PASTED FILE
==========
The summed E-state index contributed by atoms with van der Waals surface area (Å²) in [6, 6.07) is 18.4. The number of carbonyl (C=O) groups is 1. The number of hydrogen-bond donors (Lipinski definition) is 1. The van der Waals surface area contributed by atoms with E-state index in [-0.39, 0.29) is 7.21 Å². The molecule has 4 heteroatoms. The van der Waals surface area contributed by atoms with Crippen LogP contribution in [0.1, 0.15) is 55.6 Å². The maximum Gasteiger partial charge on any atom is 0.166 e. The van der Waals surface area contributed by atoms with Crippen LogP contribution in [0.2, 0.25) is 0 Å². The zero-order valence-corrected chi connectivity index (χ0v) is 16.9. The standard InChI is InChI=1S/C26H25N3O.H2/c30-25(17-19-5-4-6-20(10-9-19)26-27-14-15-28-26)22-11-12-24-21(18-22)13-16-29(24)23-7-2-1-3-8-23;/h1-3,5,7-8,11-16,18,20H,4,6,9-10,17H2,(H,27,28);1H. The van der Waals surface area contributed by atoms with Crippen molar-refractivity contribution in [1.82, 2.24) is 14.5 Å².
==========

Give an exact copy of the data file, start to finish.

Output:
The summed E-state index contributed by atoms with van der Waals surface area (Å²) in [6, 6.07) is 18.4. The number of carbonyl (C=O) groups is 1. The number of hydrogen-bond donors (Lipinski definition) is 1. The van der Waals surface area contributed by atoms with E-state index in [-0.39, 0.29) is 7.21 Å². The molecule has 4 heteroatoms. The van der Waals surface area contributed by atoms with Crippen LogP contribution in [0.1, 0.15) is 55.6 Å². The maximum Gasteiger partial charge on any atom is 0.166 e. The van der Waals surface area contributed by atoms with Crippen LogP contribution in [0.2, 0.25) is 0 Å². The zero-order valence-corrected chi connectivity index (χ0v) is 16.9. The standard InChI is InChI=1S/C26H25N3O.H2/c30-25(17-19-5-4-6-20(10-9-19)26-27-14-15-28-26)22-11-12-24-21(18-22)13-16-29(24)23-7-2-1-3-8-23;/h1-3,5,7-8,11-16,18,20H,4,6,9-10,17H2,(H,27,28);1H. The van der Waals surface area contributed by atoms with Crippen molar-refractivity contribution in [1.82, 2.24) is 14.5 Å².